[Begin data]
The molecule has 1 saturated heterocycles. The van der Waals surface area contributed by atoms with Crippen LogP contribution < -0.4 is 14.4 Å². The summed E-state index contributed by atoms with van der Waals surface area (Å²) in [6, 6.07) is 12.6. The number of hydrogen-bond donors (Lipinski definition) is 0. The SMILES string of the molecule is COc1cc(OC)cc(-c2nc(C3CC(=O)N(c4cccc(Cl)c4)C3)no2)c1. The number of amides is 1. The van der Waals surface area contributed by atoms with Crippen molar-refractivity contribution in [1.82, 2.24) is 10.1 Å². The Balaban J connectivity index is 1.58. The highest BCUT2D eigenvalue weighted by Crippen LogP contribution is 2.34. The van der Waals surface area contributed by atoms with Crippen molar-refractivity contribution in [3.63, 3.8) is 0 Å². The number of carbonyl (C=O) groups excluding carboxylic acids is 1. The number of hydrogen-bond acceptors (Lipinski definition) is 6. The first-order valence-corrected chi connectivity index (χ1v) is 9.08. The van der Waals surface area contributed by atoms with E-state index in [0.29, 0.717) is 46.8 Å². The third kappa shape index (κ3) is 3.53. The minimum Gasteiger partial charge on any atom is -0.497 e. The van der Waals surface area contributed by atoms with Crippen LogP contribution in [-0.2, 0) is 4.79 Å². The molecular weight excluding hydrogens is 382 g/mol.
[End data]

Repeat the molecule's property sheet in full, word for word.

The molecule has 1 saturated heterocycles. The van der Waals surface area contributed by atoms with Crippen LogP contribution < -0.4 is 14.4 Å². The summed E-state index contributed by atoms with van der Waals surface area (Å²) in [6, 6.07) is 12.6. The number of hydrogen-bond donors (Lipinski definition) is 0. The SMILES string of the molecule is COc1cc(OC)cc(-c2nc(C3CC(=O)N(c4cccc(Cl)c4)C3)no2)c1. The number of amides is 1. The van der Waals surface area contributed by atoms with Crippen molar-refractivity contribution in [1.82, 2.24) is 10.1 Å². The Balaban J connectivity index is 1.58. The highest BCUT2D eigenvalue weighted by Crippen LogP contribution is 2.34. The van der Waals surface area contributed by atoms with Crippen molar-refractivity contribution in [3.63, 3.8) is 0 Å². The number of carbonyl (C=O) groups excluding carboxylic acids is 1. The number of hydrogen-bond acceptors (Lipinski definition) is 6. The first-order valence-corrected chi connectivity index (χ1v) is 9.08. The van der Waals surface area contributed by atoms with E-state index in [0.29, 0.717) is 46.8 Å². The third kappa shape index (κ3) is 3.53. The minimum Gasteiger partial charge on any atom is -0.497 e. The van der Waals surface area contributed by atoms with Crippen LogP contribution in [-0.2, 0) is 4.79 Å². The molecular weight excluding hydrogens is 382 g/mol.